Widespread and wide-ranging, from the sane and familiar dreaming-of-your-future-lover motif to the startling notion that the wraith of your future lover would be summoned to your side; and not just summoned, but called to your side by a 'cake' baked of equal parts of flour, salt and the urine of all those taking part in the ritual!
Then there's St Vincent's day. Nobody knows why St Vincent of Saragossa was so popular across Europe in the middle ages – he doesn't seem to have been martyred in any particularly spectacular or horrifying manner (though ravens did guard his martyred corpse until it could be buried) – but popular he was. And his day was, like St Mark's, allied to divination. In this case it wasn't lover-divination but weather-foretelling of a sub-St Swithin kind. It seems to have been agreed that if the weather was nice on his feast day – January 22nd – then it was likely to be a pleasant year. Not amazing. Just pleasant. Clement. Nice.
He may have been from Saragossa but we English obviously took St Vincent and his weather to our hearts.
Of course it's not all saints and divination and calendar weirdness – though any one of those, ignored, could derail your novel. (Woe betide the historical novelist who doesn't know when the major festivals of the church year were because that's how people way-marked the year and dated their letters. It was 'the Tuesday after Ascension day' or 'the Wednesday before the feast of St John the Baptist' and all that. ) No, there are some plain silly customs in The English Year too. Some we've heard of like the cheese rolling Gloucestershire villagers (Painswick features again – I think it's the hill, Painswick beacon, which does get a mention in TBTW) and some are less well-known like the Shropshire practice of men and women lifting each other bodily off the ground on Easter Monday and Tuesday respectively. A Manchester correspondent of the Gentleman's Magazine of 1784 described it:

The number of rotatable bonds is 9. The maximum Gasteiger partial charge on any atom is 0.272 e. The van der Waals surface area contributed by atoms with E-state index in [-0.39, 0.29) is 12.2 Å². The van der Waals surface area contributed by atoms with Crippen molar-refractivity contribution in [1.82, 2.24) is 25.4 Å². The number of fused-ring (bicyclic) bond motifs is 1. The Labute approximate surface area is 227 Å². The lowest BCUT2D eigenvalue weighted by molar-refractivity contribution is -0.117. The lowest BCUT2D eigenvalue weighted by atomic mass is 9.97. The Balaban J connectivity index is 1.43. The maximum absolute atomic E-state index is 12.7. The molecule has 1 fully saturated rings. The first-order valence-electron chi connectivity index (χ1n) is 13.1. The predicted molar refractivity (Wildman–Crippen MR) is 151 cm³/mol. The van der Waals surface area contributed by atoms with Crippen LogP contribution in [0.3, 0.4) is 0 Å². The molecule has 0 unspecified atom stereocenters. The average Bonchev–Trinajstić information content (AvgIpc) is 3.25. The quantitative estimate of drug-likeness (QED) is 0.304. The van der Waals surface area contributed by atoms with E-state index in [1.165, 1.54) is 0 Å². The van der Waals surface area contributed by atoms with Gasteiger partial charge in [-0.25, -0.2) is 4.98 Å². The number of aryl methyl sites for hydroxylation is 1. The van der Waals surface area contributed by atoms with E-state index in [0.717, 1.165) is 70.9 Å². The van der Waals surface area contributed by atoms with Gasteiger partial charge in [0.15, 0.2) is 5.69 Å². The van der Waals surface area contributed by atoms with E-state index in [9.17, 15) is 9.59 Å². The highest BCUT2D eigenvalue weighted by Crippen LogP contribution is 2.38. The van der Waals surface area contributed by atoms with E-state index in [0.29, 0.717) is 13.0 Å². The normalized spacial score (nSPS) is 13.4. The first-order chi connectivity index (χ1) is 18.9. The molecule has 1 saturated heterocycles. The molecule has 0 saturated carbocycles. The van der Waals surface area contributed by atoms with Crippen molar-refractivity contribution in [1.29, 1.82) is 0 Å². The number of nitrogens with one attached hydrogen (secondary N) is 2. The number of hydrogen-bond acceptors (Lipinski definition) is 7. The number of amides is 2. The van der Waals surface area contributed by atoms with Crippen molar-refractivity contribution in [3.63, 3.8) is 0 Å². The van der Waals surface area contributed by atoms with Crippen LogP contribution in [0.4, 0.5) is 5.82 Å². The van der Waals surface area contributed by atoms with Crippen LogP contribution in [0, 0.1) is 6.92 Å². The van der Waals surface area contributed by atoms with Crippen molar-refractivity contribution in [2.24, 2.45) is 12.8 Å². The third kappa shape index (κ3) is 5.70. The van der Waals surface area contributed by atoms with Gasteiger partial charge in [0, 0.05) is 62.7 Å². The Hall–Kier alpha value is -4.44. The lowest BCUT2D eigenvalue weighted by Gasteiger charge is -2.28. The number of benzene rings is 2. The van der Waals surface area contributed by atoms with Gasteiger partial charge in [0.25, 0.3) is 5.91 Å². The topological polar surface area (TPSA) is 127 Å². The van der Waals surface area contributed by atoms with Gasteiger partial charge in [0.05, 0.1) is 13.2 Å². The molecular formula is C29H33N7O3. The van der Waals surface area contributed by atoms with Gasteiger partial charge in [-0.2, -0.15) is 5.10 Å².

'The men lift the women on Easter Monday, and the women the men on Tuesday. One or more take hold of each leg, and one or more of each arm, near the body, and lift the person up, in a horizontal position, three times. It is a rude, indecent, and dangerous diversion, practised chiefly by the lower class of people.'
Hmm. Methinks maybe he protested too much and might quite like to have been 'liften horizontally' by multiple ladies of the lower class himself.
So. The English Year. Customs large and small, sedate and mad, lost to history and still practiced. (You have to check out the website for the Mad Maldon Mud Race, described in The English Year as belonging to a category of custom which will be known to future historians as 'started with a discussion in the pub'. Discussion, or in this case, dare.) Customs based on religion – both Christian and pagan – and agricultural practices and beliefs and traditions that have vanished in the mists of time. But all fascinating. And all part and parcel of our world – even as half-recalled folk memories - as well as the world of the fourteenth century.
I'd have made lots of mistakes without The English Year. And I'd have missed out on lots of laughs and 'well I never' moments, too.